Imitating the Greatest Novel in History - Part 1 of ?

I realized that I need to learn this skill of writing through more imitation here:
http://www.jeffreyalexandermartin.com/2017/10/imitation-precedes-everything.html
Then I chose what to imitate here:
http://www.jeffreyalexandermartin.com/2017/10/what-to-imitate.html
Then I played with how to imitate here:
http://www.jeffreyalexandermartin.com/2017/10/how-to-imitate.html
Now the real work begins.


Here is how "Replay" by Ken Grimwood begins.

Jeff Winston was on the phone with his wife when he died.

"We need--" she'd said, and he never heard her say just what it was they needed, because something heavy seemed to slam against his chest, crushing the breath out of him. The phone fell from his hand and cracked the glass paperweight on his desk.

And this is how my imitation begins.


Tom Brooks was reading the newspaper when the lights went out.

"Terror in downtown . . ." he was reading, and he never got to read what the terror was, because something crackled outside, the lightbulb flashed and burst above his head. The newspaper fell from his hands as hot glass rained down around him in the dark.

This work is obviously being done at the particular level rather than the general, at the level of style rather than the level of structure. "Replay" is an oddly structured book because it concerns repetitive time travel. I will work on imitating plots and structures at some point as well, maybe taking a page from the way Ben Franklin learned to structure his writing, but today I am working on paragraph number three. Here it is from "Replay".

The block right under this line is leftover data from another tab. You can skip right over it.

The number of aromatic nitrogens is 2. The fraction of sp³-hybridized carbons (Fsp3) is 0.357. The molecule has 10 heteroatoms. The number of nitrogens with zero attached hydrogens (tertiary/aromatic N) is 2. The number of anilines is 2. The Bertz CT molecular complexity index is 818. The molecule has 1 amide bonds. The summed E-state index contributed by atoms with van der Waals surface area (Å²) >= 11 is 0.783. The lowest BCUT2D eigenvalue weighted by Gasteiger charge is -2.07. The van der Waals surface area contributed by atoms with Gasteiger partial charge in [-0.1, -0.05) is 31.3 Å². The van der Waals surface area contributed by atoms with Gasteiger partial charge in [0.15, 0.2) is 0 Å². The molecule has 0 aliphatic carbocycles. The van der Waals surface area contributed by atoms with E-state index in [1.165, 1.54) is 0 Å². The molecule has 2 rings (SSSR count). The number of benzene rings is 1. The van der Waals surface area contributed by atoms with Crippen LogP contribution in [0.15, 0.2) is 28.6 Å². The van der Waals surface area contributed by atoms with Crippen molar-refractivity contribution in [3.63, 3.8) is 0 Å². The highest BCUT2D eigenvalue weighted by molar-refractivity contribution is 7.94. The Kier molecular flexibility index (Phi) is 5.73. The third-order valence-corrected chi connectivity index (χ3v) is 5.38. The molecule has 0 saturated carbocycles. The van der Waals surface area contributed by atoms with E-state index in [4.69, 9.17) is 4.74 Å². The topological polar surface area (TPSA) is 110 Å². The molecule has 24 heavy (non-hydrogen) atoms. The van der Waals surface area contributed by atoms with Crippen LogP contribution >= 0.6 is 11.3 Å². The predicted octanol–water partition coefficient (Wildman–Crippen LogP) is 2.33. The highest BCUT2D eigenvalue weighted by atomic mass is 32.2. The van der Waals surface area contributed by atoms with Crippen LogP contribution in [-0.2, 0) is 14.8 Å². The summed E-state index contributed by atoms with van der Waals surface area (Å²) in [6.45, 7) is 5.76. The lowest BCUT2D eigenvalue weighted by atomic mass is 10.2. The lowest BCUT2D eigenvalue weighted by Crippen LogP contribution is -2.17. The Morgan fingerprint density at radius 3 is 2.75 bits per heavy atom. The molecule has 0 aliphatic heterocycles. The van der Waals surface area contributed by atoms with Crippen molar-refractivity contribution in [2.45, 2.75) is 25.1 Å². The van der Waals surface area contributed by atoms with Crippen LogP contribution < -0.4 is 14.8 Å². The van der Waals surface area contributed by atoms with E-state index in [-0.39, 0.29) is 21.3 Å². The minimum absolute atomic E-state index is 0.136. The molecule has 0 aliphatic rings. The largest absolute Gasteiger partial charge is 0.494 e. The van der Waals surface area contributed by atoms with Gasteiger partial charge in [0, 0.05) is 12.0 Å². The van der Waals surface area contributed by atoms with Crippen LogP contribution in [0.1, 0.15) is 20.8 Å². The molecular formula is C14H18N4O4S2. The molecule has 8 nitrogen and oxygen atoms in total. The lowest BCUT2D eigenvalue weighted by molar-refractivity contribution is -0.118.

Just the week before, she'd said something similar, had said, "Do you know what we need, Jeff?" and there'd been a pause - not infinite, not final, like this mortal pause, but a palpable interim nonetheless. He'd been sitting at the kitchen table, in what Linda liked to call the "breakfast nook," although it wasn't really a separate space at all, just a little formica table with two chairs placed awkwardly between the left side of the refrigerator and the front of the clothes drier. Linda had been chopping onions at the counter when she said it, and maybe the tears at the corner of her eyes were what had set him thinking, had lent her question more import than she'd intended.

Wow, it's just so masterfully interwoven. That's why I can read it over and over. Emotion and description and internal dialogue all mixed with intermingling conflicts ebbing beneath each moment; it's amazing. Now, I have to try to imitate that. This is not going to be easy.

Just yesterday something similar had happened, there had been a flash - not darkness, not total, not permanent like this, but a flicker none the less. He'd been standing in front of the fireplace, what he liked to call the "hearth," although it wasn't so impressive as that sounded, just a little metal grate within a simple stone encasement that was set in an awkward position between the living room and just left of the entrance way. Tom had been staring into the flames when it happened, and maybe the light from the fire was what started his mind turning, had lent the occurrence more import than it necessitated.